Global Raciality : Empire, PostColoniality, DeColoniality book cover
1st Edition

Global Raciality
Empire, PostColoniality, DeColoniality

ISBN 9781138391642
Published November 21, 2018 by Routledge
252 Pages

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Book Description

Global Raciality expands our understanding of race, space, and place by exploring forms of racism and anti-racist resistance worldwide. Contributors address neoliberalism; settler colonialism; race, class, and gender intersectionality; immigrant rights; Islamophobia; and homonationalism; and investigate the dynamic forces propelling anti-racist solidarity and resistance cultures. Midway through the Trump years and with a rise in nativism fervor across the globe, this expanded approach captures the creativity and variety found in the fight against racism we see the world over.

Chapters focus on both the immersive global trajectories of race and racism, and the international variation in contemporary configurations of racialized experience. Race, class, and gender identities may not only be distinctive, they can extend across borders, continents, and oceans with remarkable demonstrations of solidarity happening all over the world. Palestinians, Black Panthers, Dalit, Native Americans, and Indian feminists among others meet and interact in this context. Intersections between race and such forms of power as colonialism and empire, capitalism, gender, sexuality, religion, and class are examined and compared across different national and global contexts. It is in this robust and comparative analytical approach that Global Raciality reframes conventional studies on postcolonial regimes and racial identities and expression.

Table of Contents

New Racial Studies and Global Raciality
Howard Winant

Global Raciality: Empire, PostColoniality, DeColoniality
Paola Bacchetta, Sunaina Maira, and Howard Winant

Part I. Empire
1. Imagining New Worlds: Anti-Indianism and the Roots of United States Exceptionalism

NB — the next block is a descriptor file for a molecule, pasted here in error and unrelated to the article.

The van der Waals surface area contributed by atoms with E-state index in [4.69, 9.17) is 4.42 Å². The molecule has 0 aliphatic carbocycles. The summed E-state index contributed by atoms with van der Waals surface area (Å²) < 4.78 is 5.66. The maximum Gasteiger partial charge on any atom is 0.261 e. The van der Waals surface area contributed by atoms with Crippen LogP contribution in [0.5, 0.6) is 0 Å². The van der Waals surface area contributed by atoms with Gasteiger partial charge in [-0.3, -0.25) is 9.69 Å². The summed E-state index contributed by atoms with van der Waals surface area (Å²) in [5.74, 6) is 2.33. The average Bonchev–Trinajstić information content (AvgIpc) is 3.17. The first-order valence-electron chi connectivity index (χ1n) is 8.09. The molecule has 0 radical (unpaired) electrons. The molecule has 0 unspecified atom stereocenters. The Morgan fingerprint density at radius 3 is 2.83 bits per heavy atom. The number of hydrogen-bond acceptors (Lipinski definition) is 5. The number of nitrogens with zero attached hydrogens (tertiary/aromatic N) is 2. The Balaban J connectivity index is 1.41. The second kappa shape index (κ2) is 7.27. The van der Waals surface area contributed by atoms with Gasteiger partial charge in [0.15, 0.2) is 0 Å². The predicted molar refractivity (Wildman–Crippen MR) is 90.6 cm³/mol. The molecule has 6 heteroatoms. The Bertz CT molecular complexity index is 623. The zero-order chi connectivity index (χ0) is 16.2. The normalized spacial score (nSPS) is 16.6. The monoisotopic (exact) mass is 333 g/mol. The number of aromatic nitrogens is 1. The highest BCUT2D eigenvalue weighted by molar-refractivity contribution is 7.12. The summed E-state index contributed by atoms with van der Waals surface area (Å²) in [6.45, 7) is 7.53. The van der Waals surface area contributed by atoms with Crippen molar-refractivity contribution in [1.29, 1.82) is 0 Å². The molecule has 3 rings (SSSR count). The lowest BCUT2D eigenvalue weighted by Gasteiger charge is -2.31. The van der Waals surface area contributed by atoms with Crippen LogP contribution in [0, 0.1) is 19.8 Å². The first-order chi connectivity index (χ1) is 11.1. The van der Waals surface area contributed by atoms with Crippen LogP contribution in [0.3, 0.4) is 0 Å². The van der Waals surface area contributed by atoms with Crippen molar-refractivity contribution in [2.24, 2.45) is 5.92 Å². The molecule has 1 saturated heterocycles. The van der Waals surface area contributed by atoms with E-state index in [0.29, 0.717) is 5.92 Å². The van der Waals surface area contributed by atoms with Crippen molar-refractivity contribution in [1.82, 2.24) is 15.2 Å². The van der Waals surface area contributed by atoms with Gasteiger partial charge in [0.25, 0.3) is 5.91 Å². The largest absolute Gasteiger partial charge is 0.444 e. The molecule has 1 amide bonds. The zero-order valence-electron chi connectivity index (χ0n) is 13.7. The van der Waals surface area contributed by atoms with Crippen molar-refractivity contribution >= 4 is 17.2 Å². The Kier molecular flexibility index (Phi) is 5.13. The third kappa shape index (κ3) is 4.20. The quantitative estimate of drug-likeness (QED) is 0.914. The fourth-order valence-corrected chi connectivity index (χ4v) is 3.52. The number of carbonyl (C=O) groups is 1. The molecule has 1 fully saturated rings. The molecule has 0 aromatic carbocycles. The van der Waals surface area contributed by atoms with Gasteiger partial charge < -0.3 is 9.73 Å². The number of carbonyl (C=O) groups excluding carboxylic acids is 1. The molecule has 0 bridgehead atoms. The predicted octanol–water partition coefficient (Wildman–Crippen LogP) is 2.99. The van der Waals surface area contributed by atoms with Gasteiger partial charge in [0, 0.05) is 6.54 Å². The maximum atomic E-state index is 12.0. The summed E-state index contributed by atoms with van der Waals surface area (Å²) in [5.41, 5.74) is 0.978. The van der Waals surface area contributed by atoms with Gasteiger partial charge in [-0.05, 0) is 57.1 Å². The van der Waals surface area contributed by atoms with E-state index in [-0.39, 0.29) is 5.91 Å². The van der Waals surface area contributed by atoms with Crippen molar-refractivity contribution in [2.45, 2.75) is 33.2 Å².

Leece M. Lee-Oliver

2. A Burmese Wonderland: Race and Corporate Governmentality in British Burma, 1906-1930
David Baillargeon

3. Comparative Raciality: Erasure and Hypervisibility of Asian and Afro Mexicans
Bettina Ng’weno and Lok Siu

Part II. Postcoloniality
4. Racial Property and Radical Memory: Epilogues to the Haitian Revolution
W. Rae Schneider

5. The Incursion and its Hauntings: Modernity, Discipline, and Compromised Citizenship

Kimberley D. McKinson

6. Palestine in Black and White: White Settler-Colonialism and the Specter of Transnational Black Power
Greg Burris

Part III. Decoloniality
7. Modern Skins: Exploring Racialized Representations in Post-Liberalization India
Hareem Khan

8. Queers of Color and (De)Colonial Spaces in Europe
Paola Bacchetta, Fatima El-Tayeb, and Jin Haritaworn

9. Black Buddhist: The Visual and Material Cultures of the Dalit Movement and the Black Panther Party
Padma D. Maitland

10. Solidarity Protests on US Security Policy: Interrupting Racial and Imperial Affects Through Ritual Mourning
Chandra Russo

Race and Empire Today
Vijay Prashad

List of Contributors


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Paola Bacchetta is Professor of Gender and Women’s Studies, and affiliated faculty within the Center for Race and Gender; the Center for South Asia Studies; the Center for Middle Eastern Studies; and the Center for the Study of Sexual Cultures at the University of California, Berkeley.

Sunaina Maira is Professor of Asian American Studies, and affiliated faculty within the Middle East/South Asia Studies Program and the Cultural Studies Graduate Group at the University of California, Davis.

Howard Winant is Distinguished Professor of Sociology at the University of California, Santa Barbara, where he is also affiliated with the Black Studies, Chicana/o Studies, and Asian American Studies departments. He founded and directed the University of California Center for New Racial Studies.



If you haven’t been thinking about racism and empire, start now! In the era of Xi, Modi, Putin and Trump, power and hatred intersect in new and frightening ways. These studies of situations across the world, ranging from the horror of colonial genocide, through the complexities of race-making and race-marking, to the inspiring story of B. R. Ambedkar, provide a rich resource for contemporary scholarship and solidarity work.
Raewyn Connell, author of Southern Theory